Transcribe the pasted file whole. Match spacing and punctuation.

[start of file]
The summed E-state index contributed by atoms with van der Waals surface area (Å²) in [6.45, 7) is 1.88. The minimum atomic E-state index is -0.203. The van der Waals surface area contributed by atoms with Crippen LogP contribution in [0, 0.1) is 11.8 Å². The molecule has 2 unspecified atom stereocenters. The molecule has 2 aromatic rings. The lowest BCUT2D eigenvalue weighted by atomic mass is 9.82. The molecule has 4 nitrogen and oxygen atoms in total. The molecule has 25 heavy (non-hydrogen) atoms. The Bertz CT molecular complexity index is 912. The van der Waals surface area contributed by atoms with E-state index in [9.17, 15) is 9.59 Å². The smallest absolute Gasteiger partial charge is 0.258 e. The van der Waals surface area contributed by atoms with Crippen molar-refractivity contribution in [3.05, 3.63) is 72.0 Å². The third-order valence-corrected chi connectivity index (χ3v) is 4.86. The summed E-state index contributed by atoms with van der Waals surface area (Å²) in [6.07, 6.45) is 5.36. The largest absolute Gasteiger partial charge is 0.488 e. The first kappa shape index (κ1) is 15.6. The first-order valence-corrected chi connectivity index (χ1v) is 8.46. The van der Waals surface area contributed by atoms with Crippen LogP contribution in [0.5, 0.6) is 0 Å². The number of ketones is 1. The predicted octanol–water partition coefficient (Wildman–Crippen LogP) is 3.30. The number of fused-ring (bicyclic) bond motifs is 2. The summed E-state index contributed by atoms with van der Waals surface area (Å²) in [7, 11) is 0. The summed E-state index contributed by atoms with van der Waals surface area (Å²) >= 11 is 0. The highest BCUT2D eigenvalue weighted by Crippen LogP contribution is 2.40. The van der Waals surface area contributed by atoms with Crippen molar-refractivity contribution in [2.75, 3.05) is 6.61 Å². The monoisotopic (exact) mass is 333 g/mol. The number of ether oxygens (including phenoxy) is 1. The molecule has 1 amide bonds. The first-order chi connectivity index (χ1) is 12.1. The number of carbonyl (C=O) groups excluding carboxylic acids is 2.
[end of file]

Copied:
The summed E-state index contributed by atoms with van der Waals surface area (Å²) in [6.45, 7) is 1.88. The minimum atomic E-state index is -0.203. The van der Waals surface area contributed by atoms with Crippen LogP contribution in [0, 0.1) is 11.8 Å². The molecule has 2 unspecified atom stereocenters. The molecule has 2 aromatic rings. The lowest BCUT2D eigenvalue weighted by atomic mass is 9.82. The molecule has 4 nitrogen and oxygen atoms in total. The molecule has 25 heavy (non-hydrogen) atoms. The Bertz CT molecular complexity index is 912. The van der Waals surface area contributed by atoms with E-state index in [9.17, 15) is 9.59 Å². The smallest absolute Gasteiger partial charge is 0.258 e. The van der Waals surface area contributed by atoms with Crippen molar-refractivity contribution in [3.05, 3.63) is 72.0 Å². The third-order valence-corrected chi connectivity index (χ3v) is 4.86. The summed E-state index contributed by atoms with van der Waals surface area (Å²) in [6.07, 6.45) is 5.36. The largest absolute Gasteiger partial charge is 0.488 e. The first kappa shape index (κ1) is 15.6. The first-order valence-corrected chi connectivity index (χ1v) is 8.46. The van der Waals surface area contributed by atoms with Crippen LogP contribution in [0.5, 0.6) is 0 Å². The number of ketones is 1. The predicted octanol–water partition coefficient (Wildman–Crippen LogP) is 3.30. The number of fused-ring (bicyclic) bond motifs is 2. The summed E-state index contributed by atoms with van der Waals surface area (Å²) in [7, 11) is 0. The summed E-state index contributed by atoms with van der Waals surface area (Å²) >= 11 is 0. The highest BCUT2D eigenvalue weighted by Crippen LogP contribution is 2.40. The van der Waals surface area contributed by atoms with Crippen molar-refractivity contribution in [2.75, 3.05) is 6.61 Å². The monoisotopic (exact) mass is 333 g/mol. The number of ether oxygens (including phenoxy) is 1. The molecule has 1 amide bonds. The first-order chi connectivity index (χ1) is 12.1. The number of carbonyl (C=O) groups excluding carboxylic acids is 2.